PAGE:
TRON Seminar in Translational Oncology: Prof. Dr. Ulrich Kalinke

December 3, 2014

“New preclinical test system for an improved analysis of monoclonal antibody function”

11:30 AM in Mainz, Germany

Lecture Hall, Building 706, at University Medical Center Mainz
Langenbeckstr. 1
55131 Mainz

Prof. Dr. Ulrich Kalinke

Prof. Kalinke is Executive Director of TWINCORE, Centre for Experimental and Clinical Infection Research. TWINCORE is a joint venture between the Medical University Hanover and the Helmholtz Center for Infection Research, Germany. TWINCORE is a translational center, closely linking basic and clinical research focused on the search for new strategies to improve diagnosis, prevention and treatment of human infectious diseases. The multidisciplinary research teams integrate clinical and basic research to channel knowledge arising from basic research into clinical practice, and also to translate clinical observations into an improved understanding of disease mechanisms.

Specializing in virus infection induced innate immunity, Dr. Kalinke worked as a Staff Scientist and Leader of the “Anti-Viral Defense Group” at the European Molecular Biology Laboratory (EMBL) in Italy. He was Director and Professor of the Division of Immunology at the Paul-Ehrlich-Institute in Langen, Germany, where he was responsible for all licensing aspects of monoclonal and polyclonal antibodies and of therapeutic vaccines. At the PEI, he also addressed regulatory research issues such as challenges and opportunities of biosimilar monoclonal antibodies and new developments in therapeutic tumor vaccines. At his current position he is developing a translational infection research program at TWINCORE. In addition to undertaking basic and translational research projects he is involved in the development of new teaching formats to distribute knowledge about regulatory issues relevant for clinical trial applications, e.g. scientific basis for risk assessment in advance of clinical trials. In his own group he is currently studying anti- viral immunity and viral immune evasion. Another focus is the analysis of virus control within the central nervous system.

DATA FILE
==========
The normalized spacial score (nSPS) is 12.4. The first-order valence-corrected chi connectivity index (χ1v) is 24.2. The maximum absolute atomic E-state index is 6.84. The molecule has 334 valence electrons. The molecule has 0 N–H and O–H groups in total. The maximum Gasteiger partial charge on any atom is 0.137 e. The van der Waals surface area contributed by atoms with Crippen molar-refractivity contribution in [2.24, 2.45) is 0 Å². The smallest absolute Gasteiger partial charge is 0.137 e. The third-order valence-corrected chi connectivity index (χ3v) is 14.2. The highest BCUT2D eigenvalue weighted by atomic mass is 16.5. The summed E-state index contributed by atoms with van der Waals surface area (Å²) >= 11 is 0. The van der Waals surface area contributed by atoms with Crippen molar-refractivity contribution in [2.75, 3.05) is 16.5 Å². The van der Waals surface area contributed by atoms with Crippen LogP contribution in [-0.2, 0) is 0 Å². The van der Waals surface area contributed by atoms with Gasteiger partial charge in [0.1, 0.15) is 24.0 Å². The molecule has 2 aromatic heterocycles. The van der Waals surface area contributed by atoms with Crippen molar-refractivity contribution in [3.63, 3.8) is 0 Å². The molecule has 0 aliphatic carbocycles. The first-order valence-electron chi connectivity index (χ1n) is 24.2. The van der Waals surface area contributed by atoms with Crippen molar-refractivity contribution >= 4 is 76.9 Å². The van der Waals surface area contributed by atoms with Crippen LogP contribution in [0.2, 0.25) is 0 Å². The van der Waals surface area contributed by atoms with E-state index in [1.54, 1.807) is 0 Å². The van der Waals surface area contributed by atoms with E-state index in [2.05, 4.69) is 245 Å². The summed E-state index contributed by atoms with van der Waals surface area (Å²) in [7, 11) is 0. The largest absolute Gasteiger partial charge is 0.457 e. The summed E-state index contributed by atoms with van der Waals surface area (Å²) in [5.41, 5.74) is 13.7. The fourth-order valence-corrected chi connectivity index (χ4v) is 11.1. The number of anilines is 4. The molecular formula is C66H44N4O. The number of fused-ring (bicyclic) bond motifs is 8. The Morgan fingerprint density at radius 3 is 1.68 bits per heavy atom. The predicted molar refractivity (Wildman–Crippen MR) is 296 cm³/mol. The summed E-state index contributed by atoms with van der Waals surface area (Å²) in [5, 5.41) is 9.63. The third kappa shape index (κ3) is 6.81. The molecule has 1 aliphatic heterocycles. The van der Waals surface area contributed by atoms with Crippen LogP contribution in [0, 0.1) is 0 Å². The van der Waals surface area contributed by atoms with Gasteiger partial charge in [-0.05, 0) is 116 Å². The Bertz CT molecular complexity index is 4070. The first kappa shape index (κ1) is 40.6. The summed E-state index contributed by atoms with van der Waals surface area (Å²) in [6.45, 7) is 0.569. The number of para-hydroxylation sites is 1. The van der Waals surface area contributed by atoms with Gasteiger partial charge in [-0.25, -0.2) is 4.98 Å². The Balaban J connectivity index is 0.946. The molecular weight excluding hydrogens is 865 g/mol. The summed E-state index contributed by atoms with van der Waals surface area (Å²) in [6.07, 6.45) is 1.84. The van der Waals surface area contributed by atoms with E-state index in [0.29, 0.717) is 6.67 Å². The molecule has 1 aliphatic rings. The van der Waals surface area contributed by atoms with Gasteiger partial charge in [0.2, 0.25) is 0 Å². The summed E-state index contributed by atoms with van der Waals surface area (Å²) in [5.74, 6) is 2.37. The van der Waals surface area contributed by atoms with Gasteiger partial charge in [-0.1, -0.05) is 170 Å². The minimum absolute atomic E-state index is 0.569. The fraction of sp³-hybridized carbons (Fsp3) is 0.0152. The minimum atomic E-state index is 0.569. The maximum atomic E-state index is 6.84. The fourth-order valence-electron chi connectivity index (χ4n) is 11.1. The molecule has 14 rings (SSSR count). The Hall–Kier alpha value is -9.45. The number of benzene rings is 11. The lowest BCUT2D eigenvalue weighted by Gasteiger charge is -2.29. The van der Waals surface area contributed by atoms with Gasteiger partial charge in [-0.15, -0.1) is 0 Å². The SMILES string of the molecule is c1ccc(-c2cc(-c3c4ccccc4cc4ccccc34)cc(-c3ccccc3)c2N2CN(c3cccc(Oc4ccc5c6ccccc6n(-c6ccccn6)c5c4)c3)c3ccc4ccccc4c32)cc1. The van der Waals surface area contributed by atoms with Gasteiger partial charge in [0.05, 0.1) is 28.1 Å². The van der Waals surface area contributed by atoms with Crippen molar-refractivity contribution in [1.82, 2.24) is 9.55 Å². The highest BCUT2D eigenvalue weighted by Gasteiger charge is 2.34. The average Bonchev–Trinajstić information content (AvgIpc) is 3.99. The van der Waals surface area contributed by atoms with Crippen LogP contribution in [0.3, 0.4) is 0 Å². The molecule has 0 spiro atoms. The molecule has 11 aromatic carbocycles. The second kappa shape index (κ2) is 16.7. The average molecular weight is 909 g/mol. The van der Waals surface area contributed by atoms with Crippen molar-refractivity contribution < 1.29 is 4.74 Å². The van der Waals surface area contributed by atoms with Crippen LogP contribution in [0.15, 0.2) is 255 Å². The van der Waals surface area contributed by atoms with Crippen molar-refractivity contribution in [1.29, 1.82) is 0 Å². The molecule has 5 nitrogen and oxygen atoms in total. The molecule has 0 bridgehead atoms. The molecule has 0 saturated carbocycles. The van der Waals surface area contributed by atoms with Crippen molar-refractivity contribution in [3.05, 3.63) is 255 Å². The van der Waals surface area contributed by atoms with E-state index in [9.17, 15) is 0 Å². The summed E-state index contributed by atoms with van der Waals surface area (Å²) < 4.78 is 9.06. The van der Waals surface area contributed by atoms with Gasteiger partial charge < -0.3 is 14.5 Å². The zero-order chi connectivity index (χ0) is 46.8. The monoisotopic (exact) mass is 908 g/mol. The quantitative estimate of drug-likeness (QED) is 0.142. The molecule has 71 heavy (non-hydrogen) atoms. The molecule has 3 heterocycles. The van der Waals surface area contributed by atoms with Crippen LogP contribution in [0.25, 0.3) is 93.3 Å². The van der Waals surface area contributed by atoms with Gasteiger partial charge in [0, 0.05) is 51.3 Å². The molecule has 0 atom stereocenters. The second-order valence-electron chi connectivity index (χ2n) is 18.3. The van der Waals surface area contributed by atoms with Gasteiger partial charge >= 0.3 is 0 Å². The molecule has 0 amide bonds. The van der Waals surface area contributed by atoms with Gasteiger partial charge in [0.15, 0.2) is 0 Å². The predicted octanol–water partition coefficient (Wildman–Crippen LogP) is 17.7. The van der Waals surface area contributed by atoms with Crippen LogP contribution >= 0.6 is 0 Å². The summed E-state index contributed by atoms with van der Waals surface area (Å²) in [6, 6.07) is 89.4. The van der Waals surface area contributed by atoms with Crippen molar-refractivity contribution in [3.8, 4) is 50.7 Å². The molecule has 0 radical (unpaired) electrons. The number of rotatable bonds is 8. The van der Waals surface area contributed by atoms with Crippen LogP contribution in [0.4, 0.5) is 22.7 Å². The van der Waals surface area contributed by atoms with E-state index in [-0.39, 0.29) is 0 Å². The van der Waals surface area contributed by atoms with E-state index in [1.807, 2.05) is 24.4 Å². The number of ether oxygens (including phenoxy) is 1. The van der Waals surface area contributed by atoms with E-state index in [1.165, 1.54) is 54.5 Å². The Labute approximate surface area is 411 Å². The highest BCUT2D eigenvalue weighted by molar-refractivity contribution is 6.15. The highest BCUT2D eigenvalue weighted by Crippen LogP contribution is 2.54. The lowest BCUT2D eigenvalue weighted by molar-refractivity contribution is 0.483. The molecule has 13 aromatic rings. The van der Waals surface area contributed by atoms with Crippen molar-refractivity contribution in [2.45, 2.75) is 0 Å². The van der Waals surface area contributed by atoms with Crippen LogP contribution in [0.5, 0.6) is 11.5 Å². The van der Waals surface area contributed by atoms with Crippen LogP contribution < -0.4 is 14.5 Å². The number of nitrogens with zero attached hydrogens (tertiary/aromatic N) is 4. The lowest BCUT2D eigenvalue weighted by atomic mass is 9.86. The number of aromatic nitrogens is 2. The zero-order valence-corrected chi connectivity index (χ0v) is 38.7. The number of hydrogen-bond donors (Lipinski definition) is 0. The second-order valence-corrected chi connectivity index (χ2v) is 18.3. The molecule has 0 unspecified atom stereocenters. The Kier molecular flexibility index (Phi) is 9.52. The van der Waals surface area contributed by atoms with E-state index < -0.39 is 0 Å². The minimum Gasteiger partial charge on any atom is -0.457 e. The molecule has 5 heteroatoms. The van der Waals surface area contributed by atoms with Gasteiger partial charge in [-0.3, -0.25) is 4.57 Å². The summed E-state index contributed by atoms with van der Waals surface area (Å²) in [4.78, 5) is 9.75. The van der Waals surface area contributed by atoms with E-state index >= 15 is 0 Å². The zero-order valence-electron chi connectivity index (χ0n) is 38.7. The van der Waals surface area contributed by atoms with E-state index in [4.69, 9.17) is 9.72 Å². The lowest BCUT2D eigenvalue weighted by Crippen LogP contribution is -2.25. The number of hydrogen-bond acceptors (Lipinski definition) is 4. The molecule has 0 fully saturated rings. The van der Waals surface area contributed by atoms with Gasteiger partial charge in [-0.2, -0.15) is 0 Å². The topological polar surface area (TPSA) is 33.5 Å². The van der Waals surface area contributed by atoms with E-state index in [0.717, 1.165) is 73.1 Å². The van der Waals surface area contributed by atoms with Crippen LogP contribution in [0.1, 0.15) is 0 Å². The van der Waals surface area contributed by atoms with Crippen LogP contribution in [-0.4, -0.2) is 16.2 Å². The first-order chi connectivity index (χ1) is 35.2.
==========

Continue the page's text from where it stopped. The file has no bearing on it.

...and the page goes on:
Keywords: Type I interferon, antiviral immune response, mouse models, primary human immune cells, biomarkers, therapeutic monoclonal Antibodies, vaccines, adjuvants, formulations

You will find more information (in German) on these internet sources: and